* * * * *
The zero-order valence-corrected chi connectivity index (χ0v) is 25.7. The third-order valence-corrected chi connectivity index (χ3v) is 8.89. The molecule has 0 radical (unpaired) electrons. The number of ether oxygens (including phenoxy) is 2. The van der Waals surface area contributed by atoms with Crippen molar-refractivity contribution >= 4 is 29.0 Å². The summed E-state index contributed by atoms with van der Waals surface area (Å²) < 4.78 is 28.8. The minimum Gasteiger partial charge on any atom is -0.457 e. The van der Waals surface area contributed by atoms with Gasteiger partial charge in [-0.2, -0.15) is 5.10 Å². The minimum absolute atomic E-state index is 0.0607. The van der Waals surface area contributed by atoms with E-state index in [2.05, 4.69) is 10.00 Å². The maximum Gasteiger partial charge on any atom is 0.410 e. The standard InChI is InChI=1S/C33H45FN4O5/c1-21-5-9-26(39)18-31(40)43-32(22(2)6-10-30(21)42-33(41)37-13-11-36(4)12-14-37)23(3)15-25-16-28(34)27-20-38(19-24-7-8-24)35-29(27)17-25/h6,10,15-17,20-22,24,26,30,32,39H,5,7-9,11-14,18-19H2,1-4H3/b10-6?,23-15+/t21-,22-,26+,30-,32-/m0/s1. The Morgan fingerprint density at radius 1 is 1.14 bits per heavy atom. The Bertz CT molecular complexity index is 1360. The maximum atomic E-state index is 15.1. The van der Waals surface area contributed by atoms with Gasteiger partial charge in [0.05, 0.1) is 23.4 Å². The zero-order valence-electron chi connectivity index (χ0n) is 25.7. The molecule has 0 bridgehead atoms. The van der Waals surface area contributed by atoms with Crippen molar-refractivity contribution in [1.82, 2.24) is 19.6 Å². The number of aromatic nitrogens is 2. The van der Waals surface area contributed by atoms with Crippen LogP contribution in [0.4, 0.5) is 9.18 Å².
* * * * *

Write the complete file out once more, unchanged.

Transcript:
The zero-order valence-corrected chi connectivity index (χ0v) is 25.7. The third-order valence-corrected chi connectivity index (χ3v) is 8.89. The molecule has 0 radical (unpaired) electrons. The number of ether oxygens (including phenoxy) is 2. The van der Waals surface area contributed by atoms with Crippen molar-refractivity contribution >= 4 is 29.0 Å². The summed E-state index contributed by atoms with van der Waals surface area (Å²) < 4.78 is 28.8. The minimum Gasteiger partial charge on any atom is -0.457 e. The van der Waals surface area contributed by atoms with Gasteiger partial charge in [-0.2, -0.15) is 5.10 Å². The minimum absolute atomic E-state index is 0.0607. The van der Waals surface area contributed by atoms with E-state index in [2.05, 4.69) is 10.00 Å². The maximum Gasteiger partial charge on any atom is 0.410 e. The standard InChI is InChI=1S/C33H45FN4O5/c1-21-5-9-26(39)18-31(40)43-32(22(2)6-10-30(21)42-33(41)37-13-11-36(4)12-14-37)23(3)15-25-16-28(34)27-20-38(19-24-7-8-24)35-29(27)17-25/h6,10,15-17,20-22,24,26,30,32,39H,5,7-9,11-14,18-19H2,1-4H3/b10-6?,23-15+/t21-,22-,26+,30-,32-/m0/s1. The Morgan fingerprint density at radius 1 is 1.14 bits per heavy atom. The Bertz CT molecular complexity index is 1360. The maximum atomic E-state index is 15.1. The van der Waals surface area contributed by atoms with Gasteiger partial charge in [0.05, 0.1) is 23.4 Å². The zero-order valence-electron chi connectivity index (χ0n) is 25.7. The molecule has 0 bridgehead atoms. The van der Waals surface area contributed by atoms with Crippen molar-refractivity contribution in [1.82, 2.24) is 19.6 Å². The number of aromatic nitrogens is 2. The van der Waals surface area contributed by atoms with Crippen LogP contribution in [0.4, 0.5) is 9.18 Å².